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GC 3: Wet Dedusters

GC 3: Wet Dedusters
     Part 1: Introduction
         1 INTRODUCTION
     Part 2: State of the Art
         1 CLASSIFICATION OF WET DEDUSTER TYPES
             1.1 Description of wet deduster types
                 1.1.1 Irrigated baffle dedusters
                 1.1.2 Irrigated cyclones
                 1.1.3 Irrigated fibrous dedusters
                 1.1.4 Packed bed scrubbers
                 1.1.5 Mobile bed scrubbers
                 1.1.6 Preformed spray dedusters
                 1.1.7 Plate column scrubbers
                 1.1.8 Mechanically assisted wet dedusters
                 1.1.9 Self induced spray dedusters
                 1.1.10 Venturi scrubbers
             1.2 Novel types of deduster
                 1.2.1 Condensation scrubbers
                 1.2.2 Electrostatically augmented scrubbers
                 1.2.3 Foam scrubbers
             1.3 Hybrid scrubbers
         2 ANCILLARY EQUIPMENT
             2.1 Scrubbing liquid clarification
                 2.1.1 Equipment used in clarification
             2.2 Entrainment separation
             2.3 Corrosion and erosion of scrubbers
                 2.3.1 Corrosion protection
                 2.3.2 Erosion protection
             2.4 Spray nozzles
                 2.4.1 Pressure nozzles
                 2.4.2 Gas atomising nozzles
                 2.4.3 Sonic nozzles
             2.5 Pumps
                 2.5.1 Pumps for clarified liquor recirculation.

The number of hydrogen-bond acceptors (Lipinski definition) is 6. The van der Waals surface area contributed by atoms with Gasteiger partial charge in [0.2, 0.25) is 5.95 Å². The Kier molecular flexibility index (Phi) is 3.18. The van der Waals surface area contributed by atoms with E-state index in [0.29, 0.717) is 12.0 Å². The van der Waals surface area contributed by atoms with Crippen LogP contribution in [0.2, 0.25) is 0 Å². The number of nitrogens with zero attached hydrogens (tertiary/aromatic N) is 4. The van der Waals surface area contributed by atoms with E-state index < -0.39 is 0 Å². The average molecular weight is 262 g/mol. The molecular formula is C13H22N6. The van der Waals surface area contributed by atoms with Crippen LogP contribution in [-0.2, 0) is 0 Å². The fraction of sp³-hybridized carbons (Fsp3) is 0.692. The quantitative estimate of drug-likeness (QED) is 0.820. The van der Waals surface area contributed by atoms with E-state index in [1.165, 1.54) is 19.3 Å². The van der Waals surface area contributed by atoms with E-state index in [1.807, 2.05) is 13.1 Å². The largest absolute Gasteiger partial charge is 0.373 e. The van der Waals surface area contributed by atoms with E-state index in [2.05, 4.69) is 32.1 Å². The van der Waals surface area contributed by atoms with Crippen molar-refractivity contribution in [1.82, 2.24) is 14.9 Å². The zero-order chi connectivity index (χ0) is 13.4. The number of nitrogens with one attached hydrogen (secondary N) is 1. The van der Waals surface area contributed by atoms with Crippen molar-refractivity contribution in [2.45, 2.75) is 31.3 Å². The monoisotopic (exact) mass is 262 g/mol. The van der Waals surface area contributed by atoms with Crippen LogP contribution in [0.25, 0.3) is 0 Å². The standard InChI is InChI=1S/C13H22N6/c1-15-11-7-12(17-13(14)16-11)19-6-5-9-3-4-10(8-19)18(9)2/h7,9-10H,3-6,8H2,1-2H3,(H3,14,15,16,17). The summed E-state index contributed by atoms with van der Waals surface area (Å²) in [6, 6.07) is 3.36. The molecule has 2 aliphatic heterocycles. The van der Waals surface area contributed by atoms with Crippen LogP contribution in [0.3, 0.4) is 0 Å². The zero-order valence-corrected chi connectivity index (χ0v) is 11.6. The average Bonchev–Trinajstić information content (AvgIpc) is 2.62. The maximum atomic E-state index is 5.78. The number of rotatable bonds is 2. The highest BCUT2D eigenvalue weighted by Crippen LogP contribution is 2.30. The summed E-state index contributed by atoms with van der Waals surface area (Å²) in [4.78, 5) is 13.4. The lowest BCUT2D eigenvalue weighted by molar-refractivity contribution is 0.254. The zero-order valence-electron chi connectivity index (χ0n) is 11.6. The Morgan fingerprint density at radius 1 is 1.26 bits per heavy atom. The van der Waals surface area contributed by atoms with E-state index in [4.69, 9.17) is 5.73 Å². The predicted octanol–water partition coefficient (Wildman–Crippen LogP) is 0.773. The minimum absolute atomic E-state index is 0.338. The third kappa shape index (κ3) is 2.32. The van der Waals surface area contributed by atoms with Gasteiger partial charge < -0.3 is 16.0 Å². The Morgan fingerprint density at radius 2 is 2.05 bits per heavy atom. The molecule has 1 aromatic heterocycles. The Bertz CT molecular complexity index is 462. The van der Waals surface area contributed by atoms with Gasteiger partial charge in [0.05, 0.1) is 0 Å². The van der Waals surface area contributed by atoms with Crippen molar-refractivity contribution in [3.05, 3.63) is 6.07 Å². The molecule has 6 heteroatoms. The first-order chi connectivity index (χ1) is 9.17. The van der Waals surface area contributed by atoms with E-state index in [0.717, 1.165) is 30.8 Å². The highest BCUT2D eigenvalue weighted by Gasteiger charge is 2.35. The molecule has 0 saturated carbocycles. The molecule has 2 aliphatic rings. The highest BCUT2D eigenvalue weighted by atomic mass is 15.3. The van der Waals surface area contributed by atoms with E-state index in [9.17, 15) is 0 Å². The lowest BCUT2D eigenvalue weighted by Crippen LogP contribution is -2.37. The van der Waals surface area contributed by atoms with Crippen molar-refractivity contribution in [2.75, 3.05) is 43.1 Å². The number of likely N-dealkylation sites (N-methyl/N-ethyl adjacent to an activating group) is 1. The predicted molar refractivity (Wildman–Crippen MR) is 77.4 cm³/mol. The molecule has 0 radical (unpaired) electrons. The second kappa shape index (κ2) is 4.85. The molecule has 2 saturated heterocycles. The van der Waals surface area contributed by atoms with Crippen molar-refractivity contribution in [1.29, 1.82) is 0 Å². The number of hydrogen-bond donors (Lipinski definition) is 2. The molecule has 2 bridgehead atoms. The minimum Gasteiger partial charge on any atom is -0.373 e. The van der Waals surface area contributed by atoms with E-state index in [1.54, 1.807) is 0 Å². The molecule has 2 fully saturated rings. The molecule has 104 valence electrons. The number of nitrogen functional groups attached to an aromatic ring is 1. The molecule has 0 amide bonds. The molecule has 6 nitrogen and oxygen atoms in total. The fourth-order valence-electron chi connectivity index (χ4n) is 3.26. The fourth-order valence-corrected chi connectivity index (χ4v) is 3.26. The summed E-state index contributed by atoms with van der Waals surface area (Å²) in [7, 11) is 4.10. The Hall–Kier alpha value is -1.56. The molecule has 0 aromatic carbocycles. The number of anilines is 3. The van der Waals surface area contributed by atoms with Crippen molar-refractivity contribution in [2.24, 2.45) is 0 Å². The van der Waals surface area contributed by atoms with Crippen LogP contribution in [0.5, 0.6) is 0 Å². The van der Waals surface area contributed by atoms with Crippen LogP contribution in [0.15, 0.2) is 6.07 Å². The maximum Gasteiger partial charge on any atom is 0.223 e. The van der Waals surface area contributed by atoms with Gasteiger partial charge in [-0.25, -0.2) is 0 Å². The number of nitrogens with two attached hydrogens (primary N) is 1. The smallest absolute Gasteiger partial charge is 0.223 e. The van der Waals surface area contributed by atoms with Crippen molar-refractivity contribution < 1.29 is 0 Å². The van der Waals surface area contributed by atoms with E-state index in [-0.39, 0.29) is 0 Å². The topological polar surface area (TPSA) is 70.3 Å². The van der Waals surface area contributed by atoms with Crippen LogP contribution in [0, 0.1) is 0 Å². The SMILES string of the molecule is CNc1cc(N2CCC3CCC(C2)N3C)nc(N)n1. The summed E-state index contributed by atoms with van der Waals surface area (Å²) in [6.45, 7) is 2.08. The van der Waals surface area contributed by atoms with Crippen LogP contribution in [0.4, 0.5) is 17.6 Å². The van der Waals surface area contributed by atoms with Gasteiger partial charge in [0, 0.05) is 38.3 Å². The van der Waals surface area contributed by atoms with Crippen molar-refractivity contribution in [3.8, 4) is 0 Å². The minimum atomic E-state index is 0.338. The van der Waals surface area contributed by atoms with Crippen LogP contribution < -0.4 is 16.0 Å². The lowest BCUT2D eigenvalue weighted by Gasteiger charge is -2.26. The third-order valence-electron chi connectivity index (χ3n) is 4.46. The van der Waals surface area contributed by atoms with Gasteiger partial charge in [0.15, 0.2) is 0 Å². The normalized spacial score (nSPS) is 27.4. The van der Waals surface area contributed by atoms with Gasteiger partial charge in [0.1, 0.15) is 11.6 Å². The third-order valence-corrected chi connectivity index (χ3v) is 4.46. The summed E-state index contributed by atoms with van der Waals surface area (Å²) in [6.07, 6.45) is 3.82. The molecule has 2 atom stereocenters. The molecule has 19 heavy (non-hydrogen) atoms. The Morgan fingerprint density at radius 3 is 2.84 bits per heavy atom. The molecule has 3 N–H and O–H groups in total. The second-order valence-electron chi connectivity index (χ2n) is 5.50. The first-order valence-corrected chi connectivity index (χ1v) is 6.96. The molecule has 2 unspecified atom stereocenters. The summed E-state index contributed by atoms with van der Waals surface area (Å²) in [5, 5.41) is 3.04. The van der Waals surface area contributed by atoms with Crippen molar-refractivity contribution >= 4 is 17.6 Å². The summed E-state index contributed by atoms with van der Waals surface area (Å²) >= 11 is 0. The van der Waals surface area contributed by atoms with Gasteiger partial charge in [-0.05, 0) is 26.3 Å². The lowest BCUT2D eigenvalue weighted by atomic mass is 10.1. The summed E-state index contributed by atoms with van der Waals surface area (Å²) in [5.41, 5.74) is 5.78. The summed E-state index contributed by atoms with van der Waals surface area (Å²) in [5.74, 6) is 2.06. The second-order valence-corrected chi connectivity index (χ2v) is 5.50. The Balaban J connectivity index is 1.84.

2.5.2 Pumps for liquor dosing.
                 2.5.3 Pumps for sludge discharge.
                 2.5.4 Further Pumps
             2.6 Fans
                 2.6.1 Power considerations
                 2.6.2 Corrosion, erosion and fouling considerations
                 2.6.3 Fan designs
     Part 3: State of the Science
         1 INTRODUCTION
         2 THEORETICAL MODELLING CONCEPTS FOR WET DEDUSTERS
             2.1 Inertial Collection
                 2.1.1 Inertial collection by drops
                 2.1.2 Inertial collection by fibres and cylinders
                 2.1.3 Inertial collection by bubbles
                 2.1.4 Inertial collection by impacting gas jets
             2.2 Collection by interception
             2.3 Diffusional collection
                 2.3.1 Diffusional collection by drops
                 2.3.2 Diffusional collection by fibres
                 2.3.3 Diffusional collection of bubbles
             2.4 Phoretic effects
                 2.4.1 Diffusiophoresis and Stephan flow
                 2.4.2 Thermophoresis
             2.5 Theory of droplet formation
         3 MODELS FOR COLLECTION EFFICIENCY OF DEDUSTER TYPES
             3.1 Irrigated baffle dedusters
             3.2 Irrigated cyclones
             3.3 Irrigated fibrous dedusters
             3.4 Packed beds
             3.5 Mobile bed scrubbers
                 3.5.1 Moving bed scrubbers
                 3.5.2 Fluidised bed scrubbers
             3.6 Pre-formed spray dedusters
                 3.6.1 Vertical countercurrent flow
                 3.6.2 Crossflow
             3.7 Plate column scrubbers
                 3.7.1 Sieve plate columns
                 3.7.2 Impingement plate scrubbers
             3.8 Mechanically assisted wet dedusters
             3.9 Self induced spray dedusters
             3.10 Venturi scrubbers
         4 MODELS PREDICTING PRESSURE DROP IN SCRUBBER TYPES
             4.1 Irrigated baffle dedusters
             4.2 Irrigated cyclones
             4.3 Irrigated fibrous dedusters
             4.4 Packed bed scrubbers
             4.5 Mobile bed scrubbers
                 4.5.1 Moving bed scrubbers
                 4.5.2 Fluidised bed scrubbers
             4.6 Pre-formed spray dedusters
             4.7 Plate column scrubbers
             4.8 Mechanically assisted wet dedusters
             4.9 Self induced spray dedusters
             4.10 Venturi scrubber
             4.11 The Optimisation of Venturi Performance
         5 CONCLUSIONS REGARDING THE STATE OF THE SCIENCE
         6 APPENDIX - THEORETICAL MODELS FOR SCRUBBER PERFORMANCE
     Part 4: Industrial Design of Wet Dedusters
         1 INTRODUCTION
         2 SELECTION OF WET DEDUSTERS